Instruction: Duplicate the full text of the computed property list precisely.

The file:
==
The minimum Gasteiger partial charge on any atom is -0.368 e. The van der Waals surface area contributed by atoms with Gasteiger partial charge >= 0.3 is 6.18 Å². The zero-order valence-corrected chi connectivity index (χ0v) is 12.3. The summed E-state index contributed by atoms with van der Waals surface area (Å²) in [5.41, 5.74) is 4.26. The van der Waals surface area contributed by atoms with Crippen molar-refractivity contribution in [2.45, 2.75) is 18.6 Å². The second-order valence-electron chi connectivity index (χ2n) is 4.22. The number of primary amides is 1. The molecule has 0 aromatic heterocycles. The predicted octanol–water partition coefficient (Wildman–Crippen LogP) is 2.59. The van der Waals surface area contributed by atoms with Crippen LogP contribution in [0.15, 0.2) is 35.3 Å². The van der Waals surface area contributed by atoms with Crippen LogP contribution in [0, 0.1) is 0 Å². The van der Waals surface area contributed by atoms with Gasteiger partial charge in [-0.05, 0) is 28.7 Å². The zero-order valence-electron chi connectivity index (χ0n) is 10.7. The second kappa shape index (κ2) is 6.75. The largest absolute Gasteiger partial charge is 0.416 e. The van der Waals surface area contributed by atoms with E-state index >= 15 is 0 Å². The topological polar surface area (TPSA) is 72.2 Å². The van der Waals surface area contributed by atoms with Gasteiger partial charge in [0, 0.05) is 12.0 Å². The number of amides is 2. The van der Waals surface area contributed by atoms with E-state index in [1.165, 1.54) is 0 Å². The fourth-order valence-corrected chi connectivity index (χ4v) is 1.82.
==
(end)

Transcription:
The minimum Gasteiger partial charge on any atom is -0.368 e. The van der Waals surface area contributed by atoms with Gasteiger partial charge >= 0.3 is 6.18 Å². The zero-order valence-corrected chi connectivity index (χ0v) is 12.3. The summed E-state index contributed by atoms with van der Waals surface area (Å²) in [5.41, 5.74) is 4.26. The van der Waals surface area contributed by atoms with Crippen molar-refractivity contribution in [2.45, 2.75) is 18.6 Å². The second-order valence-electron chi connectivity index (χ2n) is 4.22. The number of primary amides is 1. The molecule has 0 aromatic heterocycles. The predicted octanol–water partition coefficient (Wildman–Crippen LogP) is 2.59. The van der Waals surface area contributed by atoms with Crippen LogP contribution in [0.15, 0.2) is 35.3 Å². The van der Waals surface area contributed by atoms with Crippen LogP contribution in [0, 0.1) is 0 Å². The van der Waals surface area contributed by atoms with Gasteiger partial charge in [-0.05, 0) is 28.7 Å². The zero-order valence-electron chi connectivity index (χ0n) is 10.7. The second kappa shape index (κ2) is 6.75. The largest absolute Gasteiger partial charge is 0.416 e. The van der Waals surface area contributed by atoms with E-state index >= 15 is 0 Å². The topological polar surface area (TPSA) is 72.2 Å². The van der Waals surface area contributed by atoms with Gasteiger partial charge in [0, 0.05) is 12.0 Å². The number of amides is 2. The van der Waals surface area contributed by atoms with E-state index in [1.165, 1.54) is 0 Å². The fourth-order valence-corrected chi connectivity index (χ4v) is 1.82.